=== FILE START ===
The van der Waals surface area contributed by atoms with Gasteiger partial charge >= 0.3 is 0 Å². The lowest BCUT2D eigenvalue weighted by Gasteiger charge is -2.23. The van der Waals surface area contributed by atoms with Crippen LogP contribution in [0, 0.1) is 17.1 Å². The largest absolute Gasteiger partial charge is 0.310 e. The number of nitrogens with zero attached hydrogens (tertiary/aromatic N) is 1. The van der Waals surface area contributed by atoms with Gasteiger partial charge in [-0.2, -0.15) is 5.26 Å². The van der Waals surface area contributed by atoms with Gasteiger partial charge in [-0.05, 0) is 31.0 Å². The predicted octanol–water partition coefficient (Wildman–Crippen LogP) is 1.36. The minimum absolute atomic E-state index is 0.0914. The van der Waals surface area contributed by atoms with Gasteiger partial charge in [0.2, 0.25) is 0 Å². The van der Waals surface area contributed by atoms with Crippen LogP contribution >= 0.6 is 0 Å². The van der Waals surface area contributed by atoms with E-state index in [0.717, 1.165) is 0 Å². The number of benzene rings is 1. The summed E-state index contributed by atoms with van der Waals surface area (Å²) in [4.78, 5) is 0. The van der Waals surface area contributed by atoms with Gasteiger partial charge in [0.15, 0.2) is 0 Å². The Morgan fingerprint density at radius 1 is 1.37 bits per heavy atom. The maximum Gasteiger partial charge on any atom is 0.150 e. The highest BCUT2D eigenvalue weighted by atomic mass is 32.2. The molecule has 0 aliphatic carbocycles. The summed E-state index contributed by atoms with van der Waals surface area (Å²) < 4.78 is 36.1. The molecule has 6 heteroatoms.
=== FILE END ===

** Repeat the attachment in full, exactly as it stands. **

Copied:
The van der Waals surface area contributed by atoms with Gasteiger partial charge >= 0.3 is 0 Å². The lowest BCUT2D eigenvalue weighted by Gasteiger charge is -2.23. The van der Waals surface area contributed by atoms with Crippen LogP contribution in [0, 0.1) is 17.1 Å². The largest absolute Gasteiger partial charge is 0.310 e. The number of nitrogens with zero attached hydrogens (tertiary/aromatic N) is 1. The van der Waals surface area contributed by atoms with Gasteiger partial charge in [-0.2, -0.15) is 5.26 Å². The van der Waals surface area contributed by atoms with Gasteiger partial charge in [-0.05, 0) is 31.0 Å². The predicted octanol–water partition coefficient (Wildman–Crippen LogP) is 1.36. The minimum absolute atomic E-state index is 0.0914. The van der Waals surface area contributed by atoms with Gasteiger partial charge in [0.2, 0.25) is 0 Å². The van der Waals surface area contributed by atoms with Crippen LogP contribution >= 0.6 is 0 Å². The van der Waals surface area contributed by atoms with E-state index in [0.717, 1.165) is 0 Å². The number of benzene rings is 1. The summed E-state index contributed by atoms with van der Waals surface area (Å²) in [4.78, 5) is 0. The van der Waals surface area contributed by atoms with Gasteiger partial charge in [0.15, 0.2) is 0 Å². The Morgan fingerprint density at radius 1 is 1.37 bits per heavy atom. The maximum Gasteiger partial charge on any atom is 0.150 e. The highest BCUT2D eigenvalue weighted by atomic mass is 32.2. The molecule has 0 aliphatic carbocycles. The summed E-state index contributed by atoms with van der Waals surface area (Å²) < 4.78 is 36.1. The molecule has 6 heteroatoms.